September 25, 2010

CPH, BCN, SVQ: Copenhagen, Barcelona, Seville

Print More

The fall is an apt time for an introduction to what we students refer to as “going abroad.” That is, traveling to over twenty cities in a span of four months and hoping to glean cultural knowledge and general street savvy in a brief, yet highly worthwhile, process. This time of year, some students are returning from abroad and acclimating back into the Cornell lifestyle, and at the same time info sessions are being held, applications are being completed, and wide-eyed, open-minded students (many of them first-semester Juniors) are deciding where they would like their adventure to take place.

The tidbits we discuss below are not necessarily the first things you need to know about going abroad, nor are they the only things. We’re just sharing our experience with you so that when you find yourself acquiring these strange habits and following these strange patterns, at least you know you’re not alone.

Let’s talk pre-trip preparation. Things you’ll definitely need include are a good camera, a small duffle bag for weekend trips and, hopefully, an internationally-functioning phone. Sure, you’re going to sound ridiculous telling the credit card company all the places you anticipate visiting in the coming months (our combined list ranges from Amsterdam to Iceland to Morocco) to ensure that they don’t cut off your service and suspect fraud. And yes, they’re going to think you’re kidding when you explain that you will likely only be in each different country for a maximum of three days. But it’s all part of the adventure. In reality, you might hop over to London just for the weekend or take a day trip to Versailles. And why pass up the opportunity to take a cruise to Oslo? When else? The time, and even price, from one European city to the next can be less than taking the Campus 2 Campus bus.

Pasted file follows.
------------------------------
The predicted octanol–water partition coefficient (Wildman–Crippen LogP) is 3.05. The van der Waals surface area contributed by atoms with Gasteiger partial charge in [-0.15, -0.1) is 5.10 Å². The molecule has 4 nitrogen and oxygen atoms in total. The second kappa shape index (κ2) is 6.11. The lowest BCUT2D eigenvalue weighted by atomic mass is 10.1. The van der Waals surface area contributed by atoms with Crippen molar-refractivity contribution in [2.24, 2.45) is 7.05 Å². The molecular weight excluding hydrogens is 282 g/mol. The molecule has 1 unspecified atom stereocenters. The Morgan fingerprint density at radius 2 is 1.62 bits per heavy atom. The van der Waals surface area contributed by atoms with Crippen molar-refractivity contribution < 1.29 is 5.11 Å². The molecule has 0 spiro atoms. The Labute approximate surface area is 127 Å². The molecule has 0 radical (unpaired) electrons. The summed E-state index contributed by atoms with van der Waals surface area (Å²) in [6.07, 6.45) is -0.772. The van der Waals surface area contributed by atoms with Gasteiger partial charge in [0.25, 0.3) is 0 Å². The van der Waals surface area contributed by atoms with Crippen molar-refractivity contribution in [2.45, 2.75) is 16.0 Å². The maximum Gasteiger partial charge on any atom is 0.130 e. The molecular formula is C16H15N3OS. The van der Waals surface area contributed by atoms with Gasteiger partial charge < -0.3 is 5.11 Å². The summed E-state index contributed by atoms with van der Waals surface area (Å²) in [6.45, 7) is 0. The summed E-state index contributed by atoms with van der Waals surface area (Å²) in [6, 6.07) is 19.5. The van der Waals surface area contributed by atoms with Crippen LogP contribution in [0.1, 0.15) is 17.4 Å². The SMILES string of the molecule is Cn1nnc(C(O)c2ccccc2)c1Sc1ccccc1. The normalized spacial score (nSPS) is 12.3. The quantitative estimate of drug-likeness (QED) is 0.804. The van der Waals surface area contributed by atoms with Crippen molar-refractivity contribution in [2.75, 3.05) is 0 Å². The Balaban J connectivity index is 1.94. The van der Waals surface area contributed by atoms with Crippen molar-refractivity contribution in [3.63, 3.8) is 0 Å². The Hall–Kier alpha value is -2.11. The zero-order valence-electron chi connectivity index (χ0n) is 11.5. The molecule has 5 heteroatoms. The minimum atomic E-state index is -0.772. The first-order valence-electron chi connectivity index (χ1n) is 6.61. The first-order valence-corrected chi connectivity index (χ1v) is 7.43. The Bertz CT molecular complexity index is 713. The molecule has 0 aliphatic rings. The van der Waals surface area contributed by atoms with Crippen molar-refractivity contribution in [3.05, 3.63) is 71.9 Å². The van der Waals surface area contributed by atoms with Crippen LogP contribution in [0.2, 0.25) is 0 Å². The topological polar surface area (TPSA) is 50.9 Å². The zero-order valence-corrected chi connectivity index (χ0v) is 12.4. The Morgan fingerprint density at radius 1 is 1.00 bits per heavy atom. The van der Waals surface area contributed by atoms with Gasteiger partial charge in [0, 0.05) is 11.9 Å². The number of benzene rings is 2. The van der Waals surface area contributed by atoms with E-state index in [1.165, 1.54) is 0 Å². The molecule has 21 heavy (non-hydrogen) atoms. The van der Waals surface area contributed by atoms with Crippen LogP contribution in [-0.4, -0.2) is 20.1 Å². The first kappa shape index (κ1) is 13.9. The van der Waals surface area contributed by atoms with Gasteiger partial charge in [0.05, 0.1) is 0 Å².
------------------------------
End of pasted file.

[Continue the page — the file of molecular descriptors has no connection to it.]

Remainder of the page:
Due to the ease of traveling, expect to find yourself in a different city on most weekends. And those times that you are “home,” (i.e. the country you are actually studying in), more often than not, you will have a visitor staying with you. All of a sudden, people you were never quite friends with at school become potential connections in European cities. Don’t know anyone studying in Florence but plan on being there in two weeks? No problem. Your freshmen year roommates’ best friend’s boyfriend has room for you in his apartment. He also happens to be in your Econ class and though you never said hi to each other in section, you spend the day together touring Florence. And odds are, while climbing to the top of the Duomo, the two of you will probably run into someone you both know who is visiting from Rome. As we discovered last semester, it is legitimate to say, “I’m sure we’ll run into each other,” even if that means it’ll be in another European city.